Man, for a movie called Killer Bees, this sure was boring. As my last made-for-TV movie for March, I thought I’d pick something that sounded fun. Honestly, I did it myself by expecting a movie more along the lines of Them! or something similar. But this movie forgot to make itself fun (or even vaguely interesting). If you’re going to make a movie and call it Killer Bees – you better have a sense of humour.
But alas, Killer Bees is a mind-numbing made-for-TV film from 1974 starring Gloria Swanson, Kate Jackson (because all of the angels lived in TV movies before Charlie found them) and Edward Albert.
Edward Van Bohlen (Albert) and his girlfriend Victoria (Jackson) are returning to Edward’s hometown, where he hasn’t been in several years, so Victoria can meet the Van Bohlen family.
The Van Bohlens are a big deal. The town they live in is named after them. When the couple arrive in a local cafe, Edward is instantly remembered. But before they are recognised, they overhear a few men talking about the accident that occurred in the nearby used car lot. The man drove off in a hurry when he was attacked by a group of angry bees.
When Ed and Tori direct their conversation back to themselves, Edward reminds Victoria that his family aren’t all American but “European,” which means they like to keep to themselves (I guess).
When the young couple arrive at the Van Bohlen vineyard, they are coldly received. Edward left the family years ago and refused Madame is Ed’s grandmother. She’s the matriarch of the family and a total queen bitch. And the rest of the family aren’t much better. Despite telling Edward to leave, the couple stay.
At dinner, Edward’s brother arrives. He tells the family about the death in town, but Edward’s father already seems to know about it, despite not being in town that day. To make things even more awkward, when the family toast, Edward thinks it’s a great time to tell his estranged family that he and Victoria are engaged. They toast with the family’s wine, which Victoria notes tastes sweet, almost like… HONEY.
The following days are filled with “weird” incidents. The police go to the house to interview Madame about her bees. When Victoria sees the scene, Madame is covered in bees, seemingly unharmed by the little ones. She faults how well-behaved her bees are, waving her arms about unstung, but the police don’t totally buy Madame’s story and still seem to think her bees are the cause of the man’s death who crashed his car.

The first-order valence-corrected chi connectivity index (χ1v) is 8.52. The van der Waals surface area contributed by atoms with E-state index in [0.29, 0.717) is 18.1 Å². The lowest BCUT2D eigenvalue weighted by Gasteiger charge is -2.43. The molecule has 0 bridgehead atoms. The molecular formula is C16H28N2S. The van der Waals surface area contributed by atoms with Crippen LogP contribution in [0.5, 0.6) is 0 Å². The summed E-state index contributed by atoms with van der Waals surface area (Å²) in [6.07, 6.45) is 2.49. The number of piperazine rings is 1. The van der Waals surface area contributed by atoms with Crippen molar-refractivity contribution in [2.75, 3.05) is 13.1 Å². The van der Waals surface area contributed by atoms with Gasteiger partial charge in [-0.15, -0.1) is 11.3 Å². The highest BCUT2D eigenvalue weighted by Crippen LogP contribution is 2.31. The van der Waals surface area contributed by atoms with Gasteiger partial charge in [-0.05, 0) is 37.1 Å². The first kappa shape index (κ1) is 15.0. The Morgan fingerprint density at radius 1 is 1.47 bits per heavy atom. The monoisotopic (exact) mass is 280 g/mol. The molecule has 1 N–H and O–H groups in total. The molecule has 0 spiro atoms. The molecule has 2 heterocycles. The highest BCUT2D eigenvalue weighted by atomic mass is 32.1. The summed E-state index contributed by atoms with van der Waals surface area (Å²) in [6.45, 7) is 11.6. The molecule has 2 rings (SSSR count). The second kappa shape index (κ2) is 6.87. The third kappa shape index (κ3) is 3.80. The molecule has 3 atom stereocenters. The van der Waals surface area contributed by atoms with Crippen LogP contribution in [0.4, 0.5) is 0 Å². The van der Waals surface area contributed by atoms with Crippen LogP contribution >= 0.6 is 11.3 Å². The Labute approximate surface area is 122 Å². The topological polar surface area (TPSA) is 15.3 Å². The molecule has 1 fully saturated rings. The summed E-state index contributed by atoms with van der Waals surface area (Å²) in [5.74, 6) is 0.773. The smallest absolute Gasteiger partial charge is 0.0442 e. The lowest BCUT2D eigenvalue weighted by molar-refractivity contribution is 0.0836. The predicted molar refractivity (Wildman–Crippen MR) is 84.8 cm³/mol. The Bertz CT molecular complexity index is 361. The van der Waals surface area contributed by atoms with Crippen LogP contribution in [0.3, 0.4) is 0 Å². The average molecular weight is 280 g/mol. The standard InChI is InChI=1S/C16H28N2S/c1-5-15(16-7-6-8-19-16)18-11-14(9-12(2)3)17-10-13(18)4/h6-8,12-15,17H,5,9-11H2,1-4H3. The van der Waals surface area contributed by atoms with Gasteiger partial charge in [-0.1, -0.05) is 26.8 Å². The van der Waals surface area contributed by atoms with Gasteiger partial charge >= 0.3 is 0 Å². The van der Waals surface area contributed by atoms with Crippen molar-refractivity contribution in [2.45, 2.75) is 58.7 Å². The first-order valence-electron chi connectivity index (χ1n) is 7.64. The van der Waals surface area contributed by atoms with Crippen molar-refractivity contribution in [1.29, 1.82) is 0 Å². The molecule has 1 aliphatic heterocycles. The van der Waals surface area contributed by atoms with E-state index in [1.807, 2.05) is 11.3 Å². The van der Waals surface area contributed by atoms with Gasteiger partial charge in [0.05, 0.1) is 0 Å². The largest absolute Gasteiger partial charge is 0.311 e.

And the family is really a bunch of jerks. Despite having grand plans for their life back in San Francisco, Edward’s family want him to stay on their vineyard and make weird bee wine with them. Though Ed’s not thrilled about the idea considering the bees killed one of his friends when he was a young boy.
While out for a walk (and talking about their *surprise* pregnancy) in the vineyard, Ed and Tori see a telephone man fall from the pole he’s climbed. They spot that the transformer box is full of – shock – bees! Victoria runs into town to call for help, but is stopped by Edward’s brother, who tells the emergency services on the phone that everything was just a “misunderstanding.”
The telephone man dies, and it upsets Victoria.
At tea one day, she goes to confront the Madame, whom she believes is behind all the bee attacks. She also slips in that she’s preggo. Upset and angry, Madame stands up to leave, but trips over the table with one of the little bee houses. Then proceeds to die covered in her little friends.
After learning the news, the family gather together in the main room. Victoria tells them that she’s convinced that the bees killed Madame and the men find this HILARIOUS. They literally laugh Victoria out of the house. She runs away to one of the barns where she spots Sergeant Jeffreys. He tells her that he’s been long suspicious of the family and their African bees, and he enlists Victoria as an ally.
Despite wanting to leave, Madame’s death changes that and Tori and Ed decide to stay another night. During Madame’s funeral, Victoria stays home to pack. The bees begin to swarm during the service, and eventually make their way home to harass Victoria. She eventually faints from the panic when she reaches the attic. The bees cover her, and like the Madame, don’t harm her. When she awakes, she’s in a different frame of mind.
The men arrive back from the funeral and Victoria is sporting a new, severe look instead of her 70’s freewheeling style from before. And Edward is immediately suspicious. Victoria sends the sergeant away after reassuring him that everything is fine. As he reluctantly leaves, the remaining men of the family (minus Edward) toast to the Victoria, or rather the Madame.
Shocking twist ending? Well, I guess. But we could cut a good half hour out of this baby and call it a solid half-hour of television. The performances aren’t bad by any means but certainly pretty forgettable. But Killer Bee‘s biggest sin by far isn’t so much that it’s boring (and it totally is), but it doesn’t make the bees scary… or all that killer. There are two deaths and the bees are really only accountable for one.
You know, make them bigger next time. Like mega killer bees. Or, I dunno, make the Madame wield the bees and make them take revenge – not just get rid of mildly irritating neighbours.